Cost planning 101

budget craps

What was it?

Part two of an all-day seminar we attended late last month, presented by quantity surveyor Geoffrey Moyle. With the tagline, Under control or over budget?, the seminar provided strategies for effectively managing the cost planning of residential projects. In addition to broad commentary, Moyle discussed the results of analysis he undertook on eighteen recent projects he has costed for Melbourne architects (see below). We discussed part one of the seminar, Marketing 101 presented by marketing guru Winston Marsh, yesterday.

Despite having worked with Moyle on a number of projects, this was our first face-to-face meeting. With long hair, black T-shirt, jeans and boots, his appearance was more suited to a rock guitarist than a quantity surveyor. Perhaps we shouldn’t have been surprised though: in our dealings with him, he has always been self-aware, passionate about architecture, and interested in thinking outside the box. He is as far from a bean counter as one can get, which is why we like working with him.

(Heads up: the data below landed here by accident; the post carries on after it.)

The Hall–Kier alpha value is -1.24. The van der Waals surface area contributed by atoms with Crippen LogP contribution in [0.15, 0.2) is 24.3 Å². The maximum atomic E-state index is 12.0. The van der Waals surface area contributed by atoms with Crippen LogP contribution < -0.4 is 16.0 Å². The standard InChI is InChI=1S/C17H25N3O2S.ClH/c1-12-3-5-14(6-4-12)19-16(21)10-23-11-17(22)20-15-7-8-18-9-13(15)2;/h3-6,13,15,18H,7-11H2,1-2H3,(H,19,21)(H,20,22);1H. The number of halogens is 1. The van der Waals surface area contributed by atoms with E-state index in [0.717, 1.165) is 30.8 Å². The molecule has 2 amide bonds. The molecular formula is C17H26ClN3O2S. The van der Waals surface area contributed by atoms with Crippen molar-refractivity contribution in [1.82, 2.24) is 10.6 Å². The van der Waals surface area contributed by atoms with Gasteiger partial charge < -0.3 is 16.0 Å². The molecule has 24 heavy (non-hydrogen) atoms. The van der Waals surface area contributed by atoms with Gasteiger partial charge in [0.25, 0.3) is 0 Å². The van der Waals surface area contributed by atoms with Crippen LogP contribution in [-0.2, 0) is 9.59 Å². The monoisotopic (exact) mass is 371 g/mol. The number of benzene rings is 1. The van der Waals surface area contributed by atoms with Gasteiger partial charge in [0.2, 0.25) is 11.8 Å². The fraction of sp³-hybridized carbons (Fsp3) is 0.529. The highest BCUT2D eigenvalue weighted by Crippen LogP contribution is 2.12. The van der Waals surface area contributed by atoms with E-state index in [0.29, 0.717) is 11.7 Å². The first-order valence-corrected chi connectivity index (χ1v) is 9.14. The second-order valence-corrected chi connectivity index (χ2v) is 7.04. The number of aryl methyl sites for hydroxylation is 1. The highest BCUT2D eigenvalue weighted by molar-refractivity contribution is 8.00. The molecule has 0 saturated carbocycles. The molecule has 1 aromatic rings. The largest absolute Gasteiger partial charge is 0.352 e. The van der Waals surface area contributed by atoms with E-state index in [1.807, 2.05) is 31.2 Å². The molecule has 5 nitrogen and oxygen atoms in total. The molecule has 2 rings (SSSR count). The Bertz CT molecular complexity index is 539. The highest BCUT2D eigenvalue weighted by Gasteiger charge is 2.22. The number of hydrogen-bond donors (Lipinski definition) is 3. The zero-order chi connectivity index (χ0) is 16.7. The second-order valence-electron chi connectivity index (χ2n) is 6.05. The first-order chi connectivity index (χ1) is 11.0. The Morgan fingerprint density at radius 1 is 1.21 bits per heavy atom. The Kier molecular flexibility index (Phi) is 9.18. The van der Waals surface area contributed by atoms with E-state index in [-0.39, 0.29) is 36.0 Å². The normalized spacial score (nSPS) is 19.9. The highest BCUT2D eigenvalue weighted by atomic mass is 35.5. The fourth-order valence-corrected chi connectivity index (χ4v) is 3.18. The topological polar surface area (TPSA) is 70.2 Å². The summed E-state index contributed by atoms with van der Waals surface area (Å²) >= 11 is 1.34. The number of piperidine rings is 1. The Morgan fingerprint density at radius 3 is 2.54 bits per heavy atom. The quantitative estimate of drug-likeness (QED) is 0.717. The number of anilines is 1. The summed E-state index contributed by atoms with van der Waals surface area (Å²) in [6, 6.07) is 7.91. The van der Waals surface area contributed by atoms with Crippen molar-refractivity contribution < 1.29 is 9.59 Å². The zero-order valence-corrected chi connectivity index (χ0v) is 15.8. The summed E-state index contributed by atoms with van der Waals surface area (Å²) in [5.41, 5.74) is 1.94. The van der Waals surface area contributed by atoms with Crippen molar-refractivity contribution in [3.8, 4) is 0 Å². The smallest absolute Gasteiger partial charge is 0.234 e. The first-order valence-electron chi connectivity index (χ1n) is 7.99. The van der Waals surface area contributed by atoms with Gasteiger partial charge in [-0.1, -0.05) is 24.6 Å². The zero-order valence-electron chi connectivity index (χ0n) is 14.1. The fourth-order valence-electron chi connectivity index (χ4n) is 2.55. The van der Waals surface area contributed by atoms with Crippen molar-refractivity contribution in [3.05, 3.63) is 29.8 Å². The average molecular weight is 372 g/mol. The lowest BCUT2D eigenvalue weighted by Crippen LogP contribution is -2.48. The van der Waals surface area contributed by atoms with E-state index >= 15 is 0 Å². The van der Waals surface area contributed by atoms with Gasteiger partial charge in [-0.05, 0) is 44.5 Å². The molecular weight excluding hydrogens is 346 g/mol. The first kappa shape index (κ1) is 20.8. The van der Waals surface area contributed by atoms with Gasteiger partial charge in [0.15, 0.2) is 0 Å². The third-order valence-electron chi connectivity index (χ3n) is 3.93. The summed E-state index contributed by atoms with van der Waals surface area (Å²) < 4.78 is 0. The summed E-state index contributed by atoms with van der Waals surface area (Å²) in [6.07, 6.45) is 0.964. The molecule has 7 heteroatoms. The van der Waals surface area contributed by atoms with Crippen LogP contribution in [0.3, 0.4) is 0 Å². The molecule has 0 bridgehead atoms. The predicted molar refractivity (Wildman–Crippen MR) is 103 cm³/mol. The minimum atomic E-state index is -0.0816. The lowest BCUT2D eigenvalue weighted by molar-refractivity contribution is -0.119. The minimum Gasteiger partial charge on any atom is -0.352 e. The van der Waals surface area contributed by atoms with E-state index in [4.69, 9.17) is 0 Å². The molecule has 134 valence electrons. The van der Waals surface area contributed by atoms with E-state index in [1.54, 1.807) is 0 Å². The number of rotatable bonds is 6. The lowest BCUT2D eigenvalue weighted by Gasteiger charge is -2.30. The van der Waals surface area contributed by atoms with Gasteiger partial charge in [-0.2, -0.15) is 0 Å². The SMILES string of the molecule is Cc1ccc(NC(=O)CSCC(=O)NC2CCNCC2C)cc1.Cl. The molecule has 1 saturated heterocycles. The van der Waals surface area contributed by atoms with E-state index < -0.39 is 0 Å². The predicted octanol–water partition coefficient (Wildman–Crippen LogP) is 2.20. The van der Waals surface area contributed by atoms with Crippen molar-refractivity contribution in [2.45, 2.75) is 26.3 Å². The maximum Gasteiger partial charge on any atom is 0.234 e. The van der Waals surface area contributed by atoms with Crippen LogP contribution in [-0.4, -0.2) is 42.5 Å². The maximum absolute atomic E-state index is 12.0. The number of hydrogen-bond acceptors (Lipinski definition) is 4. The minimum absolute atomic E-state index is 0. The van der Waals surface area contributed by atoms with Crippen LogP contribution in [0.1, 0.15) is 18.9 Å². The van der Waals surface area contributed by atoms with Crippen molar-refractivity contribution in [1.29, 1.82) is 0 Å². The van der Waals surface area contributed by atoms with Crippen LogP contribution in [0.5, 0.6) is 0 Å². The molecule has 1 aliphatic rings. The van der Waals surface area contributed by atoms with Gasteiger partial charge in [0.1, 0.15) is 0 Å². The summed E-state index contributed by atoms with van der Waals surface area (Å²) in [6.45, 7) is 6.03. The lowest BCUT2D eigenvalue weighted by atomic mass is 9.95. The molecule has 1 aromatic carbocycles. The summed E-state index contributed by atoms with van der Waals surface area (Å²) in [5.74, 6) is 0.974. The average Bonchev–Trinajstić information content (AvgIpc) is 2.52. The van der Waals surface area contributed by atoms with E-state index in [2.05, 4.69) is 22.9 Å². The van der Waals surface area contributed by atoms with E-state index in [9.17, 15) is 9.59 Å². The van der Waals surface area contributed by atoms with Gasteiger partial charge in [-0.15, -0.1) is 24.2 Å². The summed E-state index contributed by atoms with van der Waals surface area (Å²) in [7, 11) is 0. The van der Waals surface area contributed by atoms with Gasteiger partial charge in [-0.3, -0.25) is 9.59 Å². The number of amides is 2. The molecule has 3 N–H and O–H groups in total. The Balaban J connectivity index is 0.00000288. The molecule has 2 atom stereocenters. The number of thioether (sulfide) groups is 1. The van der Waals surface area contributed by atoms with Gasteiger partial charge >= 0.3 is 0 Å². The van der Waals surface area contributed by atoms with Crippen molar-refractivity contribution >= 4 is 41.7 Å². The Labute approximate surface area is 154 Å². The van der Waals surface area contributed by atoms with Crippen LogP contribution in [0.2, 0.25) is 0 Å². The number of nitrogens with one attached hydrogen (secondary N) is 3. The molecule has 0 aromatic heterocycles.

What was discussed?

Moyle began his presentation by defining cost planning as “monitoring, managing and maintaining a project’s cost, relative to a budget.” This is a critical distinction, as it identifies a client’s budget and her project’s cost as two separate questions, a statement that pleasingly ratifies our article from last year, Why your budget is not your brief. It is also important to adhere to the first part of the definition: a cost plan is not something done once and forgotten, it is something to continue developing alongside design and documentation.

Moyle noted that fuzzy project cost planning is common but dangerous. He recommended instead beginning an objective and transparent planning process as early as possible. This is not as simple as it might sound though. Indeed, it’s an issue with which we have been grappling ever since we started our architecture practice. Like it or not, the early days of a new project are a delicate balance between the truth and trust: deliver a client bad news before trust is established and she might walk; wait too long to deliver it and she might feel feel betrayed.